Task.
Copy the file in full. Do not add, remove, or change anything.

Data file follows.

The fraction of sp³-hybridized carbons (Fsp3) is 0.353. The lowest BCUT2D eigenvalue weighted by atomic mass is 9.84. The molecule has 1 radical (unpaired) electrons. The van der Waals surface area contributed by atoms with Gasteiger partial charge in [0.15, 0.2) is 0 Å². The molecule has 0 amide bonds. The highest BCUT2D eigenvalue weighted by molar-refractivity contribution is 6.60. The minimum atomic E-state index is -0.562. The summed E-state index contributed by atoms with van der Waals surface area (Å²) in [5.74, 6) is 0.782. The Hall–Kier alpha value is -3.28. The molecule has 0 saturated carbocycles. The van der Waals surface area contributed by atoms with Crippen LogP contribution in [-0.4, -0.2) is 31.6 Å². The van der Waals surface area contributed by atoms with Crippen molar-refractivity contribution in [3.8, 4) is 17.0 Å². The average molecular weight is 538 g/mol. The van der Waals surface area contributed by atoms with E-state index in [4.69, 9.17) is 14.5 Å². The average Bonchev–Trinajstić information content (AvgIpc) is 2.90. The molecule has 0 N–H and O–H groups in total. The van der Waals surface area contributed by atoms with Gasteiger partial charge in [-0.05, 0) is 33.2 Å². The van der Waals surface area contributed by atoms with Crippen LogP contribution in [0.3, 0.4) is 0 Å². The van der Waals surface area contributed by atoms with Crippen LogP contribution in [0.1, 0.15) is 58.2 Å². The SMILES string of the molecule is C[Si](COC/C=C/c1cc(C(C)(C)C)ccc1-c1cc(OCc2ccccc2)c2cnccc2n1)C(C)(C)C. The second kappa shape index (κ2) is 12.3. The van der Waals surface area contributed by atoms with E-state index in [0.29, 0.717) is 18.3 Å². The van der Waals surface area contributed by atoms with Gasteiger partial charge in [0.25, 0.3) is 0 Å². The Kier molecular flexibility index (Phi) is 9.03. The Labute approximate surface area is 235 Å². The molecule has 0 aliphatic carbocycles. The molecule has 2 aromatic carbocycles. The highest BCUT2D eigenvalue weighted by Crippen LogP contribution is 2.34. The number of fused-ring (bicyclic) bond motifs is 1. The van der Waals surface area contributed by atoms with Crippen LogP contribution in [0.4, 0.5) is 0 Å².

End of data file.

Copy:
The fraction of sp³-hybridized carbons (Fsp3) is 0.353. The lowest BCUT2D eigenvalue weighted by atomic mass is 9.84. The molecule has 1 radical (unpaired) electrons. The van der Waals surface area contributed by atoms with Gasteiger partial charge in [0.15, 0.2) is 0 Å². The molecule has 0 amide bonds. The highest BCUT2D eigenvalue weighted by molar-refractivity contribution is 6.60. The minimum atomic E-state index is -0.562. The summed E-state index contributed by atoms with van der Waals surface area (Å²) in [5.74, 6) is 0.782. The Hall–Kier alpha value is -3.28. The molecule has 0 saturated carbocycles. The van der Waals surface area contributed by atoms with Crippen LogP contribution in [-0.4, -0.2) is 31.6 Å². The van der Waals surface area contributed by atoms with Crippen molar-refractivity contribution in [3.8, 4) is 17.0 Å². The average molecular weight is 538 g/mol. The van der Waals surface area contributed by atoms with E-state index in [4.69, 9.17) is 14.5 Å². The average Bonchev–Trinajstić information content (AvgIpc) is 2.90. The molecule has 0 N–H and O–H groups in total. The van der Waals surface area contributed by atoms with Gasteiger partial charge in [-0.05, 0) is 33.2 Å². The van der Waals surface area contributed by atoms with Crippen LogP contribution in [0.3, 0.4) is 0 Å². The van der Waals surface area contributed by atoms with Crippen LogP contribution in [0.1, 0.15) is 58.2 Å². The SMILES string of the molecule is C[Si](COC/C=C/c1cc(C(C)(C)C)ccc1-c1cc(OCc2ccccc2)c2cnccc2n1)C(C)(C)C. The second kappa shape index (κ2) is 12.3. The van der Waals surface area contributed by atoms with E-state index in [0.29, 0.717) is 18.3 Å². The van der Waals surface area contributed by atoms with Gasteiger partial charge in [0.25, 0.3) is 0 Å². The Kier molecular flexibility index (Phi) is 9.03. The Labute approximate surface area is 235 Å². The molecule has 0 aliphatic carbocycles. The molecule has 2 aromatic carbocycles. The highest BCUT2D eigenvalue weighted by Crippen LogP contribution is 2.34. The number of fused-ring (bicyclic) bond motifs is 1. The van der Waals surface area contributed by atoms with Crippen LogP contribution in [0.4, 0.5) is 0 Å².